On July 4, North Carolina police pulled over a car for a routine traffic stop when they saw something out of the ordinary: a passenger inside was a 16-year-old girl who had been reported missing by Florida police only hours earlier.
According to a news release from the sheriff’s office, Nash County deputies pulled stopped a white Audi with Florida license plates just after midnight on I-95 due to a traffic infraction.
According to the press release, deputies “developed reasonable suspicion to believe that criminal activity was afoot” after asking the driver, 40-year-old Alejandro Hernandez Vazquez, a few “routine” inquiries.
Deputies discovered that Vazquez’s 16-year-old girl passenger had been reported missing by the Coral Springs Police Department just five hours before the traffic stop after gaining Vazquez’s permission to check his car.
The youngster, who had allegedly met Vazquez online, was saved by the authorities and taken to the Wake County Juvenile Detention Center, where her family picked her up.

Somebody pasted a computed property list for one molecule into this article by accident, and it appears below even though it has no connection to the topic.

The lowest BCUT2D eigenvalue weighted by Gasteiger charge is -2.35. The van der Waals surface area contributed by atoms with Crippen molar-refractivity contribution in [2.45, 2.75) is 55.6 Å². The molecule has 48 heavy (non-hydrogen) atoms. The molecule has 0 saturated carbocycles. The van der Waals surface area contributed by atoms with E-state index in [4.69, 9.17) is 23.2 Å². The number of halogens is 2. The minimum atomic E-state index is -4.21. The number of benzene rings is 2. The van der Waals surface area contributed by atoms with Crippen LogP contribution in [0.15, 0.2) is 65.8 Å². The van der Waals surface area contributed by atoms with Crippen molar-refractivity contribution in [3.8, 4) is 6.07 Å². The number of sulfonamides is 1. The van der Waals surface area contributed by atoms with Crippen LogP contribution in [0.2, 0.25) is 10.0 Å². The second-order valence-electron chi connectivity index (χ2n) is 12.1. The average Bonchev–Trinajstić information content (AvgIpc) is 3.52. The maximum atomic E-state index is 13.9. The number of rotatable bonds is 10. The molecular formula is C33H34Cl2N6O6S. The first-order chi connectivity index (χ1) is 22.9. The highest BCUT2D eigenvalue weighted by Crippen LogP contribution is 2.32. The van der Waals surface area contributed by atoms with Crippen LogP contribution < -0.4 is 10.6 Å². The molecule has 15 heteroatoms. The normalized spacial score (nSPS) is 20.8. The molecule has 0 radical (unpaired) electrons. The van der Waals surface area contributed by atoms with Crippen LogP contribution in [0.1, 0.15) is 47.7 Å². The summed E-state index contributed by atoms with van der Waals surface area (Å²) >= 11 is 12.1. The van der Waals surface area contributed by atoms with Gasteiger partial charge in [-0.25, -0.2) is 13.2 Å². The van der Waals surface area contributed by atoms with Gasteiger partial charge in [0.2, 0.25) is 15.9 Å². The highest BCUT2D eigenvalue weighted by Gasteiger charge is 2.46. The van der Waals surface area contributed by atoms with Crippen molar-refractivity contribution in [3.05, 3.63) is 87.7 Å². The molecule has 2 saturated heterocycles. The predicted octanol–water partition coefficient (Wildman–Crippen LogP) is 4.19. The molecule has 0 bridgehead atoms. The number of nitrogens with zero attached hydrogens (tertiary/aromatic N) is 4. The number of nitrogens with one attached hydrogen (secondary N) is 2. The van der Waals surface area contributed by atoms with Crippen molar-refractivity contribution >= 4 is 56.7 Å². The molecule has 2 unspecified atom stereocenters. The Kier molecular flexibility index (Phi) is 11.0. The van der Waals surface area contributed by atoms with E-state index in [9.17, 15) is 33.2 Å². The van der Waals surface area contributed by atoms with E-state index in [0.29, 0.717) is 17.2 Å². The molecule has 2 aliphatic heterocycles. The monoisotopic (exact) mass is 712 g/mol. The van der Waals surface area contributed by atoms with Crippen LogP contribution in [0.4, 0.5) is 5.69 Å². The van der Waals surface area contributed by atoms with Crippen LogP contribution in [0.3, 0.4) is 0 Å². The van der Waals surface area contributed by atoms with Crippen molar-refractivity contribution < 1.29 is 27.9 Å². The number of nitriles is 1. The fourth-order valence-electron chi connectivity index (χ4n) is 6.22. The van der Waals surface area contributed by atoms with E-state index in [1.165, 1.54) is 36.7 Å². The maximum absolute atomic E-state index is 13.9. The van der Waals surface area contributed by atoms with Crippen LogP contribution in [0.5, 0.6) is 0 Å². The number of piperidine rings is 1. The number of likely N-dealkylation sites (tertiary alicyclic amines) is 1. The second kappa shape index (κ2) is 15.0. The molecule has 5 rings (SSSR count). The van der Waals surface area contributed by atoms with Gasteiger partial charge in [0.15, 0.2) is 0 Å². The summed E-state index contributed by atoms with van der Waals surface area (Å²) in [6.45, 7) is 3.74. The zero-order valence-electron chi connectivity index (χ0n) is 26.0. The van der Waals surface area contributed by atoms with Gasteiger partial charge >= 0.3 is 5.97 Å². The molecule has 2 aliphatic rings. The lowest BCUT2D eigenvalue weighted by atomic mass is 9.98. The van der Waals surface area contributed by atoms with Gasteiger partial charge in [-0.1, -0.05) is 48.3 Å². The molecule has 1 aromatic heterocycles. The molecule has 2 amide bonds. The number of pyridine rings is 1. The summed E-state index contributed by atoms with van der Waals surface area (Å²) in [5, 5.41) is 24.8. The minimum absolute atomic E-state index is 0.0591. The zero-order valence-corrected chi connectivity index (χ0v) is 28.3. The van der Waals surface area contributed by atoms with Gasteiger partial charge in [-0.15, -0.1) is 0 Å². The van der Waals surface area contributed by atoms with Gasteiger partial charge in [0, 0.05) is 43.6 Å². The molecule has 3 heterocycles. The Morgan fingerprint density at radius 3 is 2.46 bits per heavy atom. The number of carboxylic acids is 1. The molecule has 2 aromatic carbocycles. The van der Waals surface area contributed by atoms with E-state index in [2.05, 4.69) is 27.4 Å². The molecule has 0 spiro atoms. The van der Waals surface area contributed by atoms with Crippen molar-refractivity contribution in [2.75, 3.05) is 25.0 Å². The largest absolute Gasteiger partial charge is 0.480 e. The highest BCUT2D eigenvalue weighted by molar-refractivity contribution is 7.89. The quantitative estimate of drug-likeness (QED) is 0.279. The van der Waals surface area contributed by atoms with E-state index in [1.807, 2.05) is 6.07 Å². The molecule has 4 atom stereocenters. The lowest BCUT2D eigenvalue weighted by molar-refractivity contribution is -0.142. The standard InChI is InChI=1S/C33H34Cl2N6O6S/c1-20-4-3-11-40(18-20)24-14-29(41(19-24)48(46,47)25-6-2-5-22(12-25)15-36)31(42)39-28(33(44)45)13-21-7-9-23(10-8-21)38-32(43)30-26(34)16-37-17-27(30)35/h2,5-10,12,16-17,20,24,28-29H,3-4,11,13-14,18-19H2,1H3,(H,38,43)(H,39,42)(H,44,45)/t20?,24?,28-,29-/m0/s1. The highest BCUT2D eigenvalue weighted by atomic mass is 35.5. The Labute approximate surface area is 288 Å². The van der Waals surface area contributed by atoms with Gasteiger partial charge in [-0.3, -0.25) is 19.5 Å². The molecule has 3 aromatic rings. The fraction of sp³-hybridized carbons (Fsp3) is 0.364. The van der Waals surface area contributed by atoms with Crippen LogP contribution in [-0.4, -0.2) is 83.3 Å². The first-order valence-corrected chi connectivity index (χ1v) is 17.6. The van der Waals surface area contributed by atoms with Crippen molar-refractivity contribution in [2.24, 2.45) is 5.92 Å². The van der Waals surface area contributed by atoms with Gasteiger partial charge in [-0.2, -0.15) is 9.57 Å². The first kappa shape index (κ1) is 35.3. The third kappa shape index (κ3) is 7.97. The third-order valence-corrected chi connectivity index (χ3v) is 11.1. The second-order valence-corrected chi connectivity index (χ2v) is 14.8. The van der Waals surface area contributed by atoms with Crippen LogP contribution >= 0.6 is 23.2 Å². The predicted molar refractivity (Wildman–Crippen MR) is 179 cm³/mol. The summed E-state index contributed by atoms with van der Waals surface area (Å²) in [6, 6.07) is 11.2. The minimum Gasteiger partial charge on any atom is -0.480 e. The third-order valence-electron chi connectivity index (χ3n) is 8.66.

“Monitor your kids’ social media because a lot of this stuff starts with people preying on children,” Nash County Sheriff Keith Stone told WRAL. “If you’re not monitoring what your child is doing on the internet, then there’s the possibility that people are taking advantage of them. This older guy here was taking advantage of the 16-year-old. He was carrying her up North, and I’m sure it was not in the best interest of that girl or for society.”
According to the sheriff’s office, the victim’s family was unaware of the suspect and did not authorize him to take her across state lines.
Tom Weitzel, a former police chief in Riverside, Illinois, told Fox News Digital that criminal suspects are frequently apprehended as a result of traffic stops. However, there is a movement to reduce the number of traffic stops by police in some places, like Chicago. Unconscious bias, according to the theory’s proponents, can creep into traffic stops and cause police to use unnecessary force.
Authorities discovered THC pens in the suspect’s car, leading to accusations of felony possession of synthetic cannabinoid, possession of marijuana accessory, and fostering the delinquency of a juvenile.
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